Have Trump’s Numbers Been Overstated in the Polls?

According to the headlines, we’re seeing a surge in the polls for Ben Carson, who has now over-taken Donald Trump as the new front-runner. But as soon as I saw that, I was reminded of something Steve Koczela wrote last week.

Donald Trump’s poll numbers are slipping in Iowa, and a new national poll is the first in a while to show him trailing. But a closer look at the polling suggests that the Trump wave may have been overstated from the beginning. His sizeable lead has been based largely on the influence of Internet polls. Trump’s summer surge looks far less impressive in telephone polls, and polls of likely voters show his lead was always smaller and is now gone entirely.

It is interesting to note that the NBC/WSJ poll that is driving all the headlines was one of likely voters.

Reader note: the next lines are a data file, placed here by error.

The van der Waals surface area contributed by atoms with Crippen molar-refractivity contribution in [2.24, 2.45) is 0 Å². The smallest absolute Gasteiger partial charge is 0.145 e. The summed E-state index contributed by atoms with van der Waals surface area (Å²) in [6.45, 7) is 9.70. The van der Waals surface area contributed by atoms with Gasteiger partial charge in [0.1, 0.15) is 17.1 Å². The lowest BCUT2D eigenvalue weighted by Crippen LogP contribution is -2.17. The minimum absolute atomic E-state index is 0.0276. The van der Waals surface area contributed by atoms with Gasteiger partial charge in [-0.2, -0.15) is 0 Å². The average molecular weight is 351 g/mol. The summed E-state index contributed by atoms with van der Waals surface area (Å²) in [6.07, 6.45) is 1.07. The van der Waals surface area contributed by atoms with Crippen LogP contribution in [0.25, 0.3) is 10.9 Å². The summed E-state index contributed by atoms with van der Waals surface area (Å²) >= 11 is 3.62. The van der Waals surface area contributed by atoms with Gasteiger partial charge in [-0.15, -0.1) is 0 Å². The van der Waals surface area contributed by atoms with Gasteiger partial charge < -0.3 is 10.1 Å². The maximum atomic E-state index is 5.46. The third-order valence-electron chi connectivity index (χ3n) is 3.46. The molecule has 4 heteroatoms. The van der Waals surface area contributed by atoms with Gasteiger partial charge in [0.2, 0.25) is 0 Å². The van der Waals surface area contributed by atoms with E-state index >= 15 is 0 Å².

Here’s a summary of what Koczela found from the different types of polls:

Koczela doesn’t assume that we know which type of polling will turn out to be more accurate. But he does suggest this:

One potential explanation is that online polls may be sampling more non-voters. These non-voters may not be paying close attention and may simply select the candidate closest to the top of their mind, which could be Trump because of his heavy media coverage. This top-of-mind phenomenon might also explain why Trump is doing better in phone polls of registered voters than in polls of likely voters.

I just did my own check at the Huffington Post poll aggregator to see how this might be playing out. Going back to mid-October, Trump’s average among registered voters is 31.6% while his average among likely voters is 25.2%, a difference of -6.4%. For Carson, his average among registered voters is 20.5% and among likely voters it’s 24.6%, a difference of +4.1%.

So, if you think that polls of registered voters are more accurate, Trump’s lead is still about 11 points over Carson. But if you assume that likely voters are a better read right now, they’re basically tied – and have been for awhile now.

That difference might not matter to many of us right now. But learning from this example helps us all be better poll readers as this race plays out.

Nancy LeTourneau

Nancy LeTourneau is a contributing writer for the Washington Monthly.